Aqrabawi is a historical researcher and a farmer from Aqraba in southeastern Nablus, located in the middle mountains of Palestine that overlook the coastal plain of the Mediterranean Sea from the West and the plains of the Jordan valley from the East.
He said the mountains in his childhood give rise to his curiosity to discover what is behind the huge peaks.
Villagers in Palestine consider mountains a symbol of charity and bidding because of their olive fields — the most important harvesting season for Palestinians, according to Aqrabawi.
“There is a continuous nostalgia in the collective memory of the mountains that affect our social identity in a unique and different way than the people of the plains, for example,” he said. “The high places have a spiritual symbol in the traditional culture for the Palestinians.”
During his frequent hikes, Aqrabawi visits the mountains in the West Bank and documents stories, proverbs, and folk songs that relate to the mountains from people who tell him tales about the religious and political history of the area.
“In every mountain near the villages, there is at least one holy place for a righteous man as the people believe. There is a traditional belief transmitted through the civilizations that the tops of the mountains are the nearest point to the sky and God,” he said.
Aqrabawi has documented stories of archaeological places that were built for religious or political reasons depending on the time they were constructed.
Historical research and archived documents show there are many military points in the tops of mountains that were used during the time of Ottoman rule and prior.
In Palestinian popular culture, people describe brave, hard, and heroic people using “the mountain” to inspire strength, height, and persistence. Particularly, those who are resisting Israeli occupation.
During the continuous Palestinian struggle against the British mandate and Israeli occupation, the mountains were a safe place for fighters.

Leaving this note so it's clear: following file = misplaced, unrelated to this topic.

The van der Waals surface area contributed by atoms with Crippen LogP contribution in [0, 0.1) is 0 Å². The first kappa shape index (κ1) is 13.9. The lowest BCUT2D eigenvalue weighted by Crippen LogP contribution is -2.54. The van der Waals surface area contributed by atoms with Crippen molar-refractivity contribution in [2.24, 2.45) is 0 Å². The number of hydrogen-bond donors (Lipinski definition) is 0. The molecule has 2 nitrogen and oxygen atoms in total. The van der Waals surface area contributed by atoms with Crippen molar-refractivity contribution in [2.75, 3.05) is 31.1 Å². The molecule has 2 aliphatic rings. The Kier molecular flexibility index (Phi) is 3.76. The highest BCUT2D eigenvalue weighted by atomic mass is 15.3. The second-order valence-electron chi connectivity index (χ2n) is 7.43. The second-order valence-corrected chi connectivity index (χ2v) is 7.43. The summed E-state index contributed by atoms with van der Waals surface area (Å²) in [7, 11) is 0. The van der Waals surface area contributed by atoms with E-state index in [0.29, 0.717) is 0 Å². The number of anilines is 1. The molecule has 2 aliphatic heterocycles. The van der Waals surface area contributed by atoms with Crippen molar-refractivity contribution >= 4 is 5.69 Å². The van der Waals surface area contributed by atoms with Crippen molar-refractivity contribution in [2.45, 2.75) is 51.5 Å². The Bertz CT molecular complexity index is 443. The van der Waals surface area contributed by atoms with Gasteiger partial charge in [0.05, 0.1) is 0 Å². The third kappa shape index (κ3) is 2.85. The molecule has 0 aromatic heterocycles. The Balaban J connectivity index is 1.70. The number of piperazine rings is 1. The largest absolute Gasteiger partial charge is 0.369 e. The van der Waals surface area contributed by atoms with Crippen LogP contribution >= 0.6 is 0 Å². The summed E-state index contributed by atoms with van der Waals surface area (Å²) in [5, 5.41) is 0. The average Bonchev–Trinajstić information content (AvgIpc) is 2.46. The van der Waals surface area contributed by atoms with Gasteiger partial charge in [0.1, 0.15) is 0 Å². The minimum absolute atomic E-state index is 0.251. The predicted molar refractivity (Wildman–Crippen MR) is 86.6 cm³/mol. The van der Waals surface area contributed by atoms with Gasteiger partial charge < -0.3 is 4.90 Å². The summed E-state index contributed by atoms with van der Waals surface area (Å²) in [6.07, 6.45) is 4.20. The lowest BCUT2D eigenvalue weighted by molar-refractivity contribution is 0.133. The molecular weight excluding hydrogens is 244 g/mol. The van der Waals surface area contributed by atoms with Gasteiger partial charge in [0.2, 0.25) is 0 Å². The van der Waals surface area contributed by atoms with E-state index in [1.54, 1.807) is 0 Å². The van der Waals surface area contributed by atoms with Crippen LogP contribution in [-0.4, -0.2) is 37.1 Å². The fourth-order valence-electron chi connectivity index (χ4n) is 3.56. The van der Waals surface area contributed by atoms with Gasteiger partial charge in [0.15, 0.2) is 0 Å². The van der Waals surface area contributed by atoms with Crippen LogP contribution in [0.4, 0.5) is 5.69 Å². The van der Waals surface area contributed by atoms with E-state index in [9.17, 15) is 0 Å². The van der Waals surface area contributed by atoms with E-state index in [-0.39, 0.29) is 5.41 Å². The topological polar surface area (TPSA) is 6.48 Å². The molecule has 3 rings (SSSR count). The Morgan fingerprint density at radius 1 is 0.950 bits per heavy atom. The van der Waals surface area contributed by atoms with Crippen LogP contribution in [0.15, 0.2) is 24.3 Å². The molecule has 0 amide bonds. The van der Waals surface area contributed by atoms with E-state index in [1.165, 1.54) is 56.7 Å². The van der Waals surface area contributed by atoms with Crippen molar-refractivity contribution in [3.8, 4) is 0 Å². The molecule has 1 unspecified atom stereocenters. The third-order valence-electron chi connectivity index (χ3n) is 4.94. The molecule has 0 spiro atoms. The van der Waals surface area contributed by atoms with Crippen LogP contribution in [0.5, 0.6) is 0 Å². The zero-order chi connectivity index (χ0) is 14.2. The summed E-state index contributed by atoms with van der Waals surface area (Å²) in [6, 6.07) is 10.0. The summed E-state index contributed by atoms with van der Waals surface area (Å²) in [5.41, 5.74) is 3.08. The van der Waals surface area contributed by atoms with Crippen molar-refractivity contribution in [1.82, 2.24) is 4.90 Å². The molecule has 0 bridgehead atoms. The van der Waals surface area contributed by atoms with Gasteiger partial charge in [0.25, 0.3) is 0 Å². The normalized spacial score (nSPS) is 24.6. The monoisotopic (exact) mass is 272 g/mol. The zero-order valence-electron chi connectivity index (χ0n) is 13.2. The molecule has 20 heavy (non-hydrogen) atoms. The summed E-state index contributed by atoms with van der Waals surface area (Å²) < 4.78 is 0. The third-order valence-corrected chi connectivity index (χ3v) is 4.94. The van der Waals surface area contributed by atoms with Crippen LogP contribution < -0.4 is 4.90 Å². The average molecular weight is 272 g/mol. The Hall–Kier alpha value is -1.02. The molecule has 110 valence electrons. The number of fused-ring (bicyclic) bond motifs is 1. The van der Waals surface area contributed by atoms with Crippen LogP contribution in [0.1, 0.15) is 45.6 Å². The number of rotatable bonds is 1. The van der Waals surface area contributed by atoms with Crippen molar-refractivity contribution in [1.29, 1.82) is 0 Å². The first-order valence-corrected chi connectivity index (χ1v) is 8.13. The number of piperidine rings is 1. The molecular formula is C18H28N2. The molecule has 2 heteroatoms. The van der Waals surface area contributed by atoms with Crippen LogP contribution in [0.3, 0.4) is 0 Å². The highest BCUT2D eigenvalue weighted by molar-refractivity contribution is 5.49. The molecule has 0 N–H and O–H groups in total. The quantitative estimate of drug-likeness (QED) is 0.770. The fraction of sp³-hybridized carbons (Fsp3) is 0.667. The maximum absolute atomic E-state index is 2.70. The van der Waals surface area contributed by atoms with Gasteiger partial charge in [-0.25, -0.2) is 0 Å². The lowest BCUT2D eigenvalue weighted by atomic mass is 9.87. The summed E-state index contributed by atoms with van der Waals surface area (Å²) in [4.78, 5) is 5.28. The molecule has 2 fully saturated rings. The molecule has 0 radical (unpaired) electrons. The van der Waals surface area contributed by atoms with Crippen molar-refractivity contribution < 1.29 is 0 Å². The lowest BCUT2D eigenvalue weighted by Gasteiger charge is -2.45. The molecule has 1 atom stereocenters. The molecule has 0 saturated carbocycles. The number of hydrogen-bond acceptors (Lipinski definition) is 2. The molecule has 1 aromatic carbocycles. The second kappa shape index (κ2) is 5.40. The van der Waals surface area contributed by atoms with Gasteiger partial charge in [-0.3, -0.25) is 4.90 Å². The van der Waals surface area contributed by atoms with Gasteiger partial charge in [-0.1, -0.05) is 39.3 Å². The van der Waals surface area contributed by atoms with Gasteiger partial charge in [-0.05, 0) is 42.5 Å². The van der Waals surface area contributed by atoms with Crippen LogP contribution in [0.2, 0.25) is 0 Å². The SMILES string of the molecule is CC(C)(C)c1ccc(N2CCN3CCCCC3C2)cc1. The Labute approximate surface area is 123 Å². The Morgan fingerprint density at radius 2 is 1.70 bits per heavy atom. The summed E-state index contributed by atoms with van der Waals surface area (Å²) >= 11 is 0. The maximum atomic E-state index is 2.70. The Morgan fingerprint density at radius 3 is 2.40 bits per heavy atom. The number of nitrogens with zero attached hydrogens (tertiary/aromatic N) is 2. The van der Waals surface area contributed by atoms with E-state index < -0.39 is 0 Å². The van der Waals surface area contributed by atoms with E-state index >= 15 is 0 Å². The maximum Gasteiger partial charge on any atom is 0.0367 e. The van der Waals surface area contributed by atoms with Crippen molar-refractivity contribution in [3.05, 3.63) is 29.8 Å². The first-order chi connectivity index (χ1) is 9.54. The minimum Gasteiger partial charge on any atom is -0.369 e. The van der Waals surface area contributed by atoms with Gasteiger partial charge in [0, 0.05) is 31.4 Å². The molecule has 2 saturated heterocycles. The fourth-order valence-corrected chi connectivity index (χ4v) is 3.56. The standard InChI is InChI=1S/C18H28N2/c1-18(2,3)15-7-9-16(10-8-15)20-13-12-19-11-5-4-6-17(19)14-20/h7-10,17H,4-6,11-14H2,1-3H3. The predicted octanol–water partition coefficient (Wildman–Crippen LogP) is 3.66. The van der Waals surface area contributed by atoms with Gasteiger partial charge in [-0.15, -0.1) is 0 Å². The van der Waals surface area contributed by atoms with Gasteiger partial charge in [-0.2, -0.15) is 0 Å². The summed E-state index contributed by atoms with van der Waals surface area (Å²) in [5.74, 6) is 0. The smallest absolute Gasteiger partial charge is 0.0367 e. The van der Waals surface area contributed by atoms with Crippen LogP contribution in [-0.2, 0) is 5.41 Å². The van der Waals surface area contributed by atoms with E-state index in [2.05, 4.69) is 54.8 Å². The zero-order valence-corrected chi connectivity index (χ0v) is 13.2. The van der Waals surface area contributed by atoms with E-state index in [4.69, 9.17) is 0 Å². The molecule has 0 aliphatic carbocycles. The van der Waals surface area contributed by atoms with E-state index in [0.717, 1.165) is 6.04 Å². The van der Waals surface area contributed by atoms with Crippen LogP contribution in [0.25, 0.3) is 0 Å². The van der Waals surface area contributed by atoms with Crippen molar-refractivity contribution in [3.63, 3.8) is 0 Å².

“The middle mountains are full of caves that were a shelter for the fighters wanted by the occupation because of their resistance activity in different periods of time. They usually choose the mountains for military and logistic reasons. The mountains overlook the areas very well and many of them contain geysers and have a connection with the villages which are a logistic supporter for the fighters,” said Aqrabawi.
Palestinian documents or oral histories archives show many Palestinian fighters were killed in caves and some are still listed as unaccounted for until today.
Ali Amro from Hebron, who was a participant in the military resistance, has been unaccounted for since 1971.
Since the occupation of the West Bank in 1967, the settlement movement in Israel is still targeting the top of the mountains, either to build military observation points or outposts for radical settlers which can be seen clearly from the south to the north West Bank.
“The Zionist project knows very well the importance and symbol of the mountains for us so it intensifies the confiscations of mountains lands and improves the roads system to reach there to facilitate the settlers movement, and to control the life of the Palestinians in villages that are located in the mountainsides,” said Aqrabawi. “You can see, this at all mountains in the West Bank, and you can see the continuous protests in the village of Bita to prevent the confiscation of Mount Sabieh.”